|Publication number||US6116945 A|
|Application number||US 09/193,795|
|Publication date||Sep 12, 2000|
|Filing date||Nov 17, 1998|
|Priority date||Dec 30, 1997|
|Also published as||DE19859556A1|
|Publication number||09193795, 193795, US 6116945 A, US 6116945A, US-A-6116945, US6116945 A, US6116945A|
|Inventors||Wayne Samuel Davis, Robert Neil Whiteman, Jr.|
|Original Assignee||The Whitaker Corporation|
|Export Citation||BiBTeX, EndNote, RefMan|
|Patent Citations (9), Referenced by (39), Classifications (8), Legal Events (5)|
|External Links: USPTO, USPTO Assignment, Espacenet|
This application claims Benefit of Provisional application Ser. No. 60/070,040 filed Dec. 30, 1997.
This invention relates to electrical connector assemblies and, more particularly, to such an assembly which is suitable for use with a cable connected to a microphone.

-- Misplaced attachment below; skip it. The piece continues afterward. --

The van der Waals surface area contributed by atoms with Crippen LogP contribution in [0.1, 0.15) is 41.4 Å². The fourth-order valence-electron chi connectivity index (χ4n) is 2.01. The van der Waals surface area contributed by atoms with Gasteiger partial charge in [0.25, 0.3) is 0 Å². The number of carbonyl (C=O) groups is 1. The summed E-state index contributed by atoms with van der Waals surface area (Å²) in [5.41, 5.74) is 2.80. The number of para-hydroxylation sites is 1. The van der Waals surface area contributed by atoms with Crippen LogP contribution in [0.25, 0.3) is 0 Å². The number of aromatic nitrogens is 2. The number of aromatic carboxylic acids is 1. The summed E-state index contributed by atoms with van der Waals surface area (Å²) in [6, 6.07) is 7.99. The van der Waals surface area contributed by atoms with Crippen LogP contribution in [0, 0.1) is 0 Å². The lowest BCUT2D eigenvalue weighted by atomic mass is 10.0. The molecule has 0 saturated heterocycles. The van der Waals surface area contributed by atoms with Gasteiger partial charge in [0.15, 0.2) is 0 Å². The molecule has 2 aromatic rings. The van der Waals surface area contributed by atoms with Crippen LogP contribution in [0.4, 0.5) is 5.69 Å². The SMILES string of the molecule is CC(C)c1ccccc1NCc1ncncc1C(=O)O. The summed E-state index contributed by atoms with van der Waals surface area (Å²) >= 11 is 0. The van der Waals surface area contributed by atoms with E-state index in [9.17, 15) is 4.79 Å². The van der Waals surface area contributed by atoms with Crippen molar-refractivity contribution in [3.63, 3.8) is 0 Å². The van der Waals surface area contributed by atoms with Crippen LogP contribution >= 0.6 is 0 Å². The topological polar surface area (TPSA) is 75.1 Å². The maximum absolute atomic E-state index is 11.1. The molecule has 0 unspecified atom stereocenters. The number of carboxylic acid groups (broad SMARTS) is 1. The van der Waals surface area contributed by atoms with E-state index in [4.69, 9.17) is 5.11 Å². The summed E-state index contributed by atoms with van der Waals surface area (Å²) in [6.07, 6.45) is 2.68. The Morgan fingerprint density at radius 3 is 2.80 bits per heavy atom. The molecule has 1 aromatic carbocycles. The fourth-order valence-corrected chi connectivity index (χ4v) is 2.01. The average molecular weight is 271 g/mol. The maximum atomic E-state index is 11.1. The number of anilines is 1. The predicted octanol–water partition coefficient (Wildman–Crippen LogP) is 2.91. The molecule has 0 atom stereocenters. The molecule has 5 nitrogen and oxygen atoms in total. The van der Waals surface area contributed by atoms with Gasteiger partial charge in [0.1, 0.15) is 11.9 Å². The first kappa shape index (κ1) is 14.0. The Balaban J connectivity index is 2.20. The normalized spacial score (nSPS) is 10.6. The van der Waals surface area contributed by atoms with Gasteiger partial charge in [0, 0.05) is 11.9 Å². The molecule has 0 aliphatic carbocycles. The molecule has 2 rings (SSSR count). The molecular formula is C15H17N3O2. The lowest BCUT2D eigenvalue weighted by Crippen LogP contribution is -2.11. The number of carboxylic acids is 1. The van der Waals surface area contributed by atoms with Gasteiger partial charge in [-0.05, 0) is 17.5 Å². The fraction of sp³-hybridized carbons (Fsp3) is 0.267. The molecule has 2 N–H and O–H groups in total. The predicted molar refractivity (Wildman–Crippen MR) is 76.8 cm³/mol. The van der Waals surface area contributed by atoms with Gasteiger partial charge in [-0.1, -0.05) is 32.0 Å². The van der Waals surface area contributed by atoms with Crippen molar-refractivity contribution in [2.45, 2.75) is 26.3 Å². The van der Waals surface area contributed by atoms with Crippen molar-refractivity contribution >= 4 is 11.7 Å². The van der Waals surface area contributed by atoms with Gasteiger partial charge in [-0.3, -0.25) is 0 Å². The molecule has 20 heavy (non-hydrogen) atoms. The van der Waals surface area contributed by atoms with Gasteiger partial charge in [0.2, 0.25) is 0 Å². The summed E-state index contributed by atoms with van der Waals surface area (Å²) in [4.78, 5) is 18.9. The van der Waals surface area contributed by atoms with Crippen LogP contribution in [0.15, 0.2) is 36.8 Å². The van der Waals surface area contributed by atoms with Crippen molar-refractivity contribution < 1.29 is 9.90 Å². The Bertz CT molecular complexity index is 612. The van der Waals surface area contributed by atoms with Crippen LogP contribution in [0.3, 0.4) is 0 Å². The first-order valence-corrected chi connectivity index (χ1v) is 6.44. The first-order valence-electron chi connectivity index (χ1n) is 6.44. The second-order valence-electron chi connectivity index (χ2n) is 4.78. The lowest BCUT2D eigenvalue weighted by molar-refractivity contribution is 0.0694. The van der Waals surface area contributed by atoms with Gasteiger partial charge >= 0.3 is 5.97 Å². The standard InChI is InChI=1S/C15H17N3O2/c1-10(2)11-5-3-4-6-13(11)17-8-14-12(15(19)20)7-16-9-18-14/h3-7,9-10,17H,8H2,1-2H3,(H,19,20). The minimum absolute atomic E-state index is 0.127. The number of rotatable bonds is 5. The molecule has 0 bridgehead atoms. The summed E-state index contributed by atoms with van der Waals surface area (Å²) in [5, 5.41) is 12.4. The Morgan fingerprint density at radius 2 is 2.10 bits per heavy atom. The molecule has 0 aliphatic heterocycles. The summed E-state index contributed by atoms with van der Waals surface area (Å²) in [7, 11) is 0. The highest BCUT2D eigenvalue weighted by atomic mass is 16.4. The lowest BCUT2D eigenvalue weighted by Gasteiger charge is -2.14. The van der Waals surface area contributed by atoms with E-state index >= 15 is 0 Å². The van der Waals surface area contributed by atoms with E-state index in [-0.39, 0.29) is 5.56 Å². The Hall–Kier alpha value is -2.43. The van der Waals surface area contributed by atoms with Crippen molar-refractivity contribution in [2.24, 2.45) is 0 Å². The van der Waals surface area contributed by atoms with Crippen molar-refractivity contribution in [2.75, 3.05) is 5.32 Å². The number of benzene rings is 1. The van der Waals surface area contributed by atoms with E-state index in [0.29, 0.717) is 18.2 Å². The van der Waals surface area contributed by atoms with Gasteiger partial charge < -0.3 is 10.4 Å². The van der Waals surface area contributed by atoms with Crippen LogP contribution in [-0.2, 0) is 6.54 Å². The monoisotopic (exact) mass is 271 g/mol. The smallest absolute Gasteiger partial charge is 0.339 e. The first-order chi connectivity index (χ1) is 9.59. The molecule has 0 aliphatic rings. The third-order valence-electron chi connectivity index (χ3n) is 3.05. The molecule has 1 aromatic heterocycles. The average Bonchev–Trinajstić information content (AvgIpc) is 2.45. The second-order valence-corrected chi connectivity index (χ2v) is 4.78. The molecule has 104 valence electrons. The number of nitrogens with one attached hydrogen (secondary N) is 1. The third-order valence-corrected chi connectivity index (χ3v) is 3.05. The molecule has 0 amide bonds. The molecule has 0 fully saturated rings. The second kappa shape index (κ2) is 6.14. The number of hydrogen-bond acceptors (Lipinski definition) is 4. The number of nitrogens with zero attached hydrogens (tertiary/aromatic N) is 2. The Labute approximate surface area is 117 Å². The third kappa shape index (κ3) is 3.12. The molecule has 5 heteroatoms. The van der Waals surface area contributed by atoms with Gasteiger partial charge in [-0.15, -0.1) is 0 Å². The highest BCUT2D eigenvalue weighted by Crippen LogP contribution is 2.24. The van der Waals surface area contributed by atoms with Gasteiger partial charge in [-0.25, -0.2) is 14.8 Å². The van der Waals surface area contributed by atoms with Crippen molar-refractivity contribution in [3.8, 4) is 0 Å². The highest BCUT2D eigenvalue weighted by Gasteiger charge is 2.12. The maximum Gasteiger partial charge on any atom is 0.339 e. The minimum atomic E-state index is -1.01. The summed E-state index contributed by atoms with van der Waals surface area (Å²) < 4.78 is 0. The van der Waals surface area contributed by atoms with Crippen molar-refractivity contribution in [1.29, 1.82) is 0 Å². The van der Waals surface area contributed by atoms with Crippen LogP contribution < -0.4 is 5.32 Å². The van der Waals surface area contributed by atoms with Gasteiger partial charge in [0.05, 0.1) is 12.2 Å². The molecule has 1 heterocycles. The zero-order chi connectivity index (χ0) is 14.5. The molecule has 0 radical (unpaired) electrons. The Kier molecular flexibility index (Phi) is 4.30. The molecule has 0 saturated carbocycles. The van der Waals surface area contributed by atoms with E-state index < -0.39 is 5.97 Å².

Microphone cables generally include three insulated wires and either a braided shield surrounding the insulated wires or a bare drain wire running alongside the insulated wires. Connectors for such a cable are typically generally cylindrical and include strain relief for the cable, individual contact members for the insulated wires, and some means for connecting the braided shield or the drain wire of a first cable to the corresponding element in a second connecting cable. What is desired is to have such a connector assembly which is easy to assemble, is of low cost, and provides improved shielding.